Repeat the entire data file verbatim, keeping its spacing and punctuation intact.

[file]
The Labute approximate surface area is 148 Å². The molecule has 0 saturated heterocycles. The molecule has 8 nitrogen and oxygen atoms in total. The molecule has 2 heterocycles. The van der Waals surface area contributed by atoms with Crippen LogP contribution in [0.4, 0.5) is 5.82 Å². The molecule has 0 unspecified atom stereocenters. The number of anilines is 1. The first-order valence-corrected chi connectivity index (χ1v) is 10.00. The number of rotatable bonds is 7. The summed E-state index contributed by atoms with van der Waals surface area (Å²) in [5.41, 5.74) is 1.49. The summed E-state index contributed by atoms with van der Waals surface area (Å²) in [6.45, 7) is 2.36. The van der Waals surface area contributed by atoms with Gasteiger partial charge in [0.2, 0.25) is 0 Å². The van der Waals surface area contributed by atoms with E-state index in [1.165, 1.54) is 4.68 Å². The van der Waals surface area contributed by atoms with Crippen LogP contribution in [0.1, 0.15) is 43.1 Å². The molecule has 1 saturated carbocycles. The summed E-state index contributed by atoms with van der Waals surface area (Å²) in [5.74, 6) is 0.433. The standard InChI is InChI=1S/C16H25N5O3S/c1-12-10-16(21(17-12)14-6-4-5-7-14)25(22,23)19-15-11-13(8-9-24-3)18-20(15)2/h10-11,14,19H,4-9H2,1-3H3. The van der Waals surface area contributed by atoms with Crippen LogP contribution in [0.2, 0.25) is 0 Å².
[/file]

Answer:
The Labute approximate surface area is 148 Å². The molecule has 0 saturated heterocycles. The molecule has 8 nitrogen and oxygen atoms in total. The molecule has 2 heterocycles. The van der Waals surface area contributed by atoms with Crippen LogP contribution in [0.4, 0.5) is 5.82 Å². The molecule has 0 unspecified atom stereocenters. The number of anilines is 1. The first-order valence-corrected chi connectivity index (χ1v) is 10.00. The number of rotatable bonds is 7. The summed E-state index contributed by atoms with van der Waals surface area (Å²) in [5.41, 5.74) is 1.49. The summed E-state index contributed by atoms with van der Waals surface area (Å²) in [6.45, 7) is 2.36. The van der Waals surface area contributed by atoms with Gasteiger partial charge in [0.2, 0.25) is 0 Å². The van der Waals surface area contributed by atoms with E-state index in [1.165, 1.54) is 4.68 Å². The van der Waals surface area contributed by atoms with Crippen LogP contribution in [0.1, 0.15) is 43.1 Å². The molecule has 1 saturated carbocycles. The summed E-state index contributed by atoms with van der Waals surface area (Å²) in [5.74, 6) is 0.433. The standard InChI is InChI=1S/C16H25N5O3S/c1-12-10-16(21(17-12)14-6-4-5-7-14)25(22,23)19-15-11-13(8-9-24-3)18-20(15)2/h10-11,14,19H,4-9H2,1-3H3. The van der Waals surface area contributed by atoms with Crippen LogP contribution in [0.2, 0.25) is 0 Å².